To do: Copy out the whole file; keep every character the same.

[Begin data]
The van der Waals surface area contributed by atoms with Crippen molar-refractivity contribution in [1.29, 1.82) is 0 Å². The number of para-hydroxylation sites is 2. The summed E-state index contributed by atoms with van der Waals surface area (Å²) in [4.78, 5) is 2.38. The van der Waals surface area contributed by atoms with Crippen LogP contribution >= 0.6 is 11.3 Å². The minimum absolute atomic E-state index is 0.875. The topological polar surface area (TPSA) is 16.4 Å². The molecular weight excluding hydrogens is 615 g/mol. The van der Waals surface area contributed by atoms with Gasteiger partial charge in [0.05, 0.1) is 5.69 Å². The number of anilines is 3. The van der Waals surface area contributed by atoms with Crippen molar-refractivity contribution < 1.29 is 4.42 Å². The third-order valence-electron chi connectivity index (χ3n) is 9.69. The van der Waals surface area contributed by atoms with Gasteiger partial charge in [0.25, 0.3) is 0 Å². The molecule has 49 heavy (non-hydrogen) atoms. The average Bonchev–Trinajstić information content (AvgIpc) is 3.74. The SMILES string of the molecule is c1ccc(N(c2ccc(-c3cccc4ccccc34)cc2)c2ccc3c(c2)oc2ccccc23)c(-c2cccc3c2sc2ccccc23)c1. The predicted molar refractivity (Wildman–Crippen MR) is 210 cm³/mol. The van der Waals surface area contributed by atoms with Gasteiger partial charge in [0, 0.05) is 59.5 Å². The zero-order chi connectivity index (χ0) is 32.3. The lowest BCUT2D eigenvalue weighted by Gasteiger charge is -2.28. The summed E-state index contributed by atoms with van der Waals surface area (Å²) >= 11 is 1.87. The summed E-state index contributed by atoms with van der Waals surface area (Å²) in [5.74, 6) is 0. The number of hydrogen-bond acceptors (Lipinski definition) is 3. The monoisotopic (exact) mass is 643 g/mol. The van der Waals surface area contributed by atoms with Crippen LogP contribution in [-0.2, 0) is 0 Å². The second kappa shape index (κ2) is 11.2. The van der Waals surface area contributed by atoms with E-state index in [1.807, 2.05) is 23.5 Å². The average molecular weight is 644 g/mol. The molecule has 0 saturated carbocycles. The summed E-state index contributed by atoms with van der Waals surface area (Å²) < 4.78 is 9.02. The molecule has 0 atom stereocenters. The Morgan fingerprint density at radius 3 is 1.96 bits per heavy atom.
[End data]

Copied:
The van der Waals surface area contributed by atoms with Crippen molar-refractivity contribution in [1.29, 1.82) is 0 Å². The number of para-hydroxylation sites is 2. The summed E-state index contributed by atoms with van der Waals surface area (Å²) in [4.78, 5) is 2.38. The van der Waals surface area contributed by atoms with Crippen LogP contribution >= 0.6 is 11.3 Å². The minimum absolute atomic E-state index is 0.875. The topological polar surface area (TPSA) is 16.4 Å². The molecular weight excluding hydrogens is 615 g/mol. The van der Waals surface area contributed by atoms with Gasteiger partial charge in [0.05, 0.1) is 5.69 Å². The number of anilines is 3. The van der Waals surface area contributed by atoms with Crippen molar-refractivity contribution < 1.29 is 4.42 Å². The third-order valence-electron chi connectivity index (χ3n) is 9.69. The van der Waals surface area contributed by atoms with Gasteiger partial charge in [0.25, 0.3) is 0 Å². The molecule has 49 heavy (non-hydrogen) atoms. The average Bonchev–Trinajstić information content (AvgIpc) is 3.74. The SMILES string of the molecule is c1ccc(N(c2ccc(-c3cccc4ccccc34)cc2)c2ccc3c(c2)oc2ccccc23)c(-c2cccc3c2sc2ccccc23)c1. The predicted molar refractivity (Wildman–Crippen MR) is 210 cm³/mol. The van der Waals surface area contributed by atoms with Gasteiger partial charge in [0, 0.05) is 59.5 Å². The zero-order chi connectivity index (χ0) is 32.3. The lowest BCUT2D eigenvalue weighted by Gasteiger charge is -2.28. The summed E-state index contributed by atoms with van der Waals surface area (Å²) >= 11 is 1.87. The summed E-state index contributed by atoms with van der Waals surface area (Å²) in [5.74, 6) is 0. The number of hydrogen-bond acceptors (Lipinski definition) is 3. The monoisotopic (exact) mass is 643 g/mol. The van der Waals surface area contributed by atoms with Crippen LogP contribution in [-0.2, 0) is 0 Å². The second kappa shape index (κ2) is 11.2. The van der Waals surface area contributed by atoms with E-state index in [1.807, 2.05) is 23.5 Å². The average molecular weight is 644 g/mol. The molecule has 0 saturated carbocycles. The summed E-state index contributed by atoms with van der Waals surface area (Å²) < 4.78 is 9.02. The molecule has 0 atom stereocenters. The Morgan fingerprint density at radius 3 is 1.96 bits per heavy atom.